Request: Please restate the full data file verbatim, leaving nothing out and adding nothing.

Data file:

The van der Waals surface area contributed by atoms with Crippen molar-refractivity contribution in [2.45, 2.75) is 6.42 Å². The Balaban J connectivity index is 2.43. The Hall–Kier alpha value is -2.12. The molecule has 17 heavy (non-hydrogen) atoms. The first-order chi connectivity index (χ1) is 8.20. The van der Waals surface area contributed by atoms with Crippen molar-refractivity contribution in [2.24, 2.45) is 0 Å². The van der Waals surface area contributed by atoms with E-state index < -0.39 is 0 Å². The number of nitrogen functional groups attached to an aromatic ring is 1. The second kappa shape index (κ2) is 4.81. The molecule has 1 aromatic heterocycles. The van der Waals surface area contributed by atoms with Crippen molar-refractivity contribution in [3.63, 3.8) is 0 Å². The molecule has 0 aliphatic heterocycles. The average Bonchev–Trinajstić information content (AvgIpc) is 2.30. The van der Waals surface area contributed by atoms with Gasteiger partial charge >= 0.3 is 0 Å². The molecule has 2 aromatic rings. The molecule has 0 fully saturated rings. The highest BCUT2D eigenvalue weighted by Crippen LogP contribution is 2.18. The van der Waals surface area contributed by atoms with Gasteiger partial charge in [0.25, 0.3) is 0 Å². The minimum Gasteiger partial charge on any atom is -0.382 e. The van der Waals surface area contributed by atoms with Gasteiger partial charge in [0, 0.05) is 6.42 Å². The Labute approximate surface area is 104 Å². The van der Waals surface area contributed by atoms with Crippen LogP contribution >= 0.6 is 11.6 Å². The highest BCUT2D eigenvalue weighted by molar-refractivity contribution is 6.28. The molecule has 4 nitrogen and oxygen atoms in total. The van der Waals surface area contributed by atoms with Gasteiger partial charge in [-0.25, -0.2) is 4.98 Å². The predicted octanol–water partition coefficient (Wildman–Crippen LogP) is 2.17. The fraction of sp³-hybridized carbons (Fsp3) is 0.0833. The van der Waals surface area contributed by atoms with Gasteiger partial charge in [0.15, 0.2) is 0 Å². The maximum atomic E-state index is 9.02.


The van der Waals surface area contributed by atoms with Crippen molar-refractivity contribution in [2.45, 2.75) is 6.42 Å². The Balaban J connectivity index is 2.43. The Hall–Kier alpha value is -2.12. The molecule has 17 heavy (non-hydrogen) atoms. The first-order chi connectivity index (χ1) is 8.20. The van der Waals surface area contributed by atoms with Crippen molar-refractivity contribution in [2.24, 2.45) is 0 Å². The van der Waals surface area contributed by atoms with E-state index < -0.39 is 0 Å². The number of nitrogen functional groups attached to an aromatic ring is 1. The second kappa shape index (κ2) is 4.81. The molecule has 1 aromatic heterocycles. The van der Waals surface area contributed by atoms with Crippen molar-refractivity contribution in [3.63, 3.8) is 0 Å². The molecule has 0 aliphatic heterocycles. The average Bonchev–Trinajstić information content (AvgIpc) is 2.30. The van der Waals surface area contributed by atoms with Gasteiger partial charge >= 0.3 is 0 Å². The molecule has 2 aromatic rings. The molecule has 0 fully saturated rings. The highest BCUT2D eigenvalue weighted by Crippen LogP contribution is 2.18. The van der Waals surface area contributed by atoms with Gasteiger partial charge in [0.25, 0.3) is 0 Å². The minimum Gasteiger partial charge on any atom is -0.382 e. The van der Waals surface area contributed by atoms with Gasteiger partial charge in [0, 0.05) is 6.42 Å². The Labute approximate surface area is 104 Å². The van der Waals surface area contributed by atoms with Crippen LogP contribution >= 0.6 is 11.6 Å². The highest BCUT2D eigenvalue weighted by molar-refractivity contribution is 6.28. The molecule has 4 nitrogen and oxygen atoms in total. The van der Waals surface area contributed by atoms with Gasteiger partial charge in [-0.25, -0.2) is 4.98 Å². The predicted octanol–water partition coefficient (Wildman–Crippen LogP) is 2.17. The fraction of sp³-hybridized carbons (Fsp3) is 0.0833. The van der Waals surface area contributed by atoms with Gasteiger partial charge in [0.15, 0.2) is 0 Å². The maximum atomic E-state index is 9.02.